“Potawatomi storytellers of the Great Lakes told of a certain Wiske, an ancient trickster who, long ago, almost became Archon over Nesh-nabe, over free people…This Wiske was not altogether villainous to the Potawatomi. In ceremonies enacting his deeds, he wore the long-eared mask of the Hare totem. It was said that he helped the destitute, the trapped and the lost. His nephews said he gave the people webbed shoes so they could traverse the snow, canoes so they could float on water, as well as spears and arrows so they could feed themselves…The free people of the lush woodlands of Kichigami were happy without an Archon. They were happy because they were free. The good uncle was told to take his gift-giving disposition to a northern land of ice or to a southern land of fire, to a place where, it was thought, he might find people who were destitute, trapped and lost.” -Fredy Perlman

It is clear that other native cultures recognized the inherent oppressiveness of production and hierarchy. To these cultures, Wiske was not a legend of old, but a constant threat to their society, and this story was reenacted countless times. Again, to call this rejection of authority and production “left wing” is an insult to those people. This rejection of the trickster, which spans many native cultures, is a startlingly clear view of hierarchy. While there may be some benefits in the short term, upon close examination, these benefits do not come without a cost. These cultures realized that this cost, the cost of being subjugated by one’s own decision to embrace technology and hierarchy, was simply not worth it. Can this be called left wing?

Perhaps it is no coincidence that the later inhabitants of the Chaco Canyon area were able to once again eliminate those who sought to oppress them. Perhaps it is no coincidence that the “Taos” Pueblo was one of those that took part in the rebellion. When the Spaniards arrived around 1540, a period of almost constant warfare between the pueblos and invaders ensued. It wasn’t until 1680 that the Spanish were eventually expelled from the region, not to return until 1692. It is notable that while Santa Fe was founded in 1610, the earliest surviving map dates from 1767, as all previous records have been destroyed.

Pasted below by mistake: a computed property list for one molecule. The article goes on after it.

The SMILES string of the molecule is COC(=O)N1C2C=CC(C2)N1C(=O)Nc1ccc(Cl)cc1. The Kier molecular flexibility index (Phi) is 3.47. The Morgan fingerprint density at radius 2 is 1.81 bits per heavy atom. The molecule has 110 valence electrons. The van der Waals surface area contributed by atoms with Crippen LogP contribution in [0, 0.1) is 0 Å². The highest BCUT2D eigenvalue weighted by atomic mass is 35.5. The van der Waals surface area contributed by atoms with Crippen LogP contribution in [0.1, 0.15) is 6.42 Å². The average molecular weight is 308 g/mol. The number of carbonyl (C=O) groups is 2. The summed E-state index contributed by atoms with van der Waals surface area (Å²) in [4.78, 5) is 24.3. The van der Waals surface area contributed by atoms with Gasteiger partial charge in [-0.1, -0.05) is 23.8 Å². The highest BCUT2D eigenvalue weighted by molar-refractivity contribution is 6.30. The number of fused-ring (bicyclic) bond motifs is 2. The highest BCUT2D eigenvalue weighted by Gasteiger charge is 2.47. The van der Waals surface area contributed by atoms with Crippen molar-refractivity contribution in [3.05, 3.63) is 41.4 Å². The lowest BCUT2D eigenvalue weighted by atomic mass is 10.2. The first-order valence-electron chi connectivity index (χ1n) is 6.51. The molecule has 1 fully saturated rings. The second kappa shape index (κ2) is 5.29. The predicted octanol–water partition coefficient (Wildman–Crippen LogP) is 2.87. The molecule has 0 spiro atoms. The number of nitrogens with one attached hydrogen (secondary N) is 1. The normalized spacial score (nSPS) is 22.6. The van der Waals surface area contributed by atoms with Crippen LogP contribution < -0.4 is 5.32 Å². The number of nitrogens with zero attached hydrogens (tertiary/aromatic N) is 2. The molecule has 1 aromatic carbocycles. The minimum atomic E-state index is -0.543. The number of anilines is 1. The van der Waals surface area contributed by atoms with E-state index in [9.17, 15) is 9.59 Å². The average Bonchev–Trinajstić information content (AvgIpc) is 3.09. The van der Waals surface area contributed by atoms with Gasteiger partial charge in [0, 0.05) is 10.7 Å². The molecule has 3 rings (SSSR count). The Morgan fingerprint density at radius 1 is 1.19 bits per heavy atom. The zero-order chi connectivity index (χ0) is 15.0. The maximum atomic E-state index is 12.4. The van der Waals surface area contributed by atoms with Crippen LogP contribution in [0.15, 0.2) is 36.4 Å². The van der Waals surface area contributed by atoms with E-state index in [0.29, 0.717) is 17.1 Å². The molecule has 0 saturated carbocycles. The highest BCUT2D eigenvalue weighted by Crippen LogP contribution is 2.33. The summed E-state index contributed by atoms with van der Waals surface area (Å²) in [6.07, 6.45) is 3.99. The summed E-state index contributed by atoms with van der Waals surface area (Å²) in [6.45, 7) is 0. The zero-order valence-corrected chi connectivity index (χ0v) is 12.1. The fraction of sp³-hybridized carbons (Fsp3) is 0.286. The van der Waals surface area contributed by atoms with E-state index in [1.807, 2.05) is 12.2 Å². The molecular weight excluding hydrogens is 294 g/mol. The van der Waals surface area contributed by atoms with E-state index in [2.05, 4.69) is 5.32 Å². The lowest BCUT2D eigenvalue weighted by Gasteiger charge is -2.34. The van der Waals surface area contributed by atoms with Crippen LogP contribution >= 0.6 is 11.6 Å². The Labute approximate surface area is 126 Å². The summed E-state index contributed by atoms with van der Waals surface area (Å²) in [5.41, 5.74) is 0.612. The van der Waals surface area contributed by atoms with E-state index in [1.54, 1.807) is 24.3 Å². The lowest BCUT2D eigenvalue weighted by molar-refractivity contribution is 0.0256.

Also notable is the 12 year period while the Spanish were not present in the area. The leader of the rebellion, Popé, while promising a period of prosperity, was unable to bring this to fruition, possibly because he died during the expulsion Another possible reason that the Europeans were eventually able to dominate the area is the fact that Popé and his lieutenants attempted to enact a code of laws for the pueblos to follow. While the pueblos were united in their desire to rid themselves of the Spanish, they could not be united after this goal was achieved.

“All crosses, churches, and Christian images were to be destroyed. The people were ordered to cleanse themselves in ritual baths, to use their Pueblo names, and to destroy all vestiges of the Roman Catholic religion and Spanish culture, including Spanish livestock and fruit trees. Popé, it was said, forbade the planting of wheat and barley and commanded those Indians who had been married according to the rites of the Catholic Church to dismiss their wives and to take others after the old native tradition.” -Wikipedia

Popé’s attempt to enforce politics on the pueblos was most likely the beginning of his undoing. His attempt to enforce what he viewed as a return "to the state of their antiquity” could not eliminate the problems his society faced, just as left or right wing ideologies have failed to do the same to ours. While the pueblos were largely self governing, they could not unite against drought and raids by neighboring tribes. It is possible that their reliance on Popé and his politics reduced their ability to act independently against the encroaching Spanish.

It is also possible that our reliance on left wing politics has eliminated our ability to act independently against the structures that oppress us. Politics has replaced our ability to do things with an ability to vote on how to do things. Instead of empowering ourselves and building a bridge, for instance, we vote for people to decide what to build the bridge out of, or who should be hired to build the bridge. We have become so infatuated with “opposition to social hierarchy and social inequality” that we have forgotten that we have the power to end these things ourselves. We can feed and clothe each other, rather than vote or donate towards political programs that feed and clothe people. The “anarchists” that existed before European anarchism realized this, and did just these things. They fought against hierarchy in a tangible way, instead of in the abstract field of politics. Rather than being concerned with reducing inequality, as the left wing does, these communities created equality with their own hands. They did not need unions, voting, or welfare, as these things can end up replacing the hierarchy they seek to eliminate. These proto-anarchists were absolutely not left-wing. They were “no-wing” in the sense that they rejected working within the system to correct the problems of the system. They were not concerned with what side of politics they stood on because they wanted to eliminate ideology and politics. If anarchists of today wish to replicate even a small amount of the success of these movements, they would be wise to reject the left-wing label just as much as they do that of the right.